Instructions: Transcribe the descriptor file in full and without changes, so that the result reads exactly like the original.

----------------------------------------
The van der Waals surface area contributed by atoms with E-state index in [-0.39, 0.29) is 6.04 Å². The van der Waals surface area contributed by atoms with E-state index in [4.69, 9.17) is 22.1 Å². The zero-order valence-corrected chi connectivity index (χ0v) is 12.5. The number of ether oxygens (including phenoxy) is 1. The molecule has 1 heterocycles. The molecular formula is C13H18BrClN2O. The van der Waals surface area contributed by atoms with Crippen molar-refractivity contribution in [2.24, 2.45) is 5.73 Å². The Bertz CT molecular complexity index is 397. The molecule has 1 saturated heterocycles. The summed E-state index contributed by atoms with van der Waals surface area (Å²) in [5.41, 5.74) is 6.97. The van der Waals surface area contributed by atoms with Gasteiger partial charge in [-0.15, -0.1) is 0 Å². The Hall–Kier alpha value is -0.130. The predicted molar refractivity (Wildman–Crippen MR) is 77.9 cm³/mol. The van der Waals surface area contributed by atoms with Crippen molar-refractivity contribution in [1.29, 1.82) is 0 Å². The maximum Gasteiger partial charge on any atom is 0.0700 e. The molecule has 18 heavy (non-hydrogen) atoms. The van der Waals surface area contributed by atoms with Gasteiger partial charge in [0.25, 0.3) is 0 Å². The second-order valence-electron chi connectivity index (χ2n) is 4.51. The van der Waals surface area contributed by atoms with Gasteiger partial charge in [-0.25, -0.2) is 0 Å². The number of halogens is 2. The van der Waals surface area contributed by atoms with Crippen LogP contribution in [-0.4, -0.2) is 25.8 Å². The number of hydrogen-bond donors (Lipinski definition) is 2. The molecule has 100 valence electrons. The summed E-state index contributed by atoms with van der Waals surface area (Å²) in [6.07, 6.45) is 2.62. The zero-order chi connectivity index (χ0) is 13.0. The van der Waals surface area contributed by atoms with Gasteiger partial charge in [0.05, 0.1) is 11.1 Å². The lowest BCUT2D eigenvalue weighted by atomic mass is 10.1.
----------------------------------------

The van der Waals surface area contributed by atoms with E-state index in [-0.39, 0.29) is 6.04 Å². The van der Waals surface area contributed by atoms with E-state index in [4.69, 9.17) is 22.1 Å². The zero-order valence-corrected chi connectivity index (χ0v) is 12.5. The number of ether oxygens (including phenoxy) is 1. The molecule has 1 heterocycles. The molecular formula is C13H18BrClN2O. The van der Waals surface area contributed by atoms with Crippen molar-refractivity contribution in [2.24, 2.45) is 5.73 Å². The Bertz CT molecular complexity index is 397. The molecule has 1 saturated heterocycles. The summed E-state index contributed by atoms with van der Waals surface area (Å²) in [5.41, 5.74) is 6.97. The van der Waals surface area contributed by atoms with Gasteiger partial charge in [-0.15, -0.1) is 0 Å². The Hall–Kier alpha value is -0.130. The predicted molar refractivity (Wildman–Crippen MR) is 77.9 cm³/mol. The van der Waals surface area contributed by atoms with Crippen molar-refractivity contribution in [1.29, 1.82) is 0 Å². The maximum Gasteiger partial charge on any atom is 0.0700 e. The molecule has 18 heavy (non-hydrogen) atoms. The van der Waals surface area contributed by atoms with Gasteiger partial charge in [0.25, 0.3) is 0 Å². The second-order valence-electron chi connectivity index (χ2n) is 4.51. The van der Waals surface area contributed by atoms with Gasteiger partial charge in [-0.25, -0.2) is 0 Å². The number of halogens is 2. The van der Waals surface area contributed by atoms with Crippen LogP contribution in [-0.4, -0.2) is 25.8 Å². The number of hydrogen-bond donors (Lipinski definition) is 2. The molecule has 100 valence electrons. The summed E-state index contributed by atoms with van der Waals surface area (Å²) in [6.07, 6.45) is 2.62. The zero-order chi connectivity index (χ0) is 13.0. The van der Waals surface area contributed by atoms with Gasteiger partial charge in [0.05, 0.1) is 11.1 Å². The lowest BCUT2D eigenvalue weighted by atomic mass is 10.1.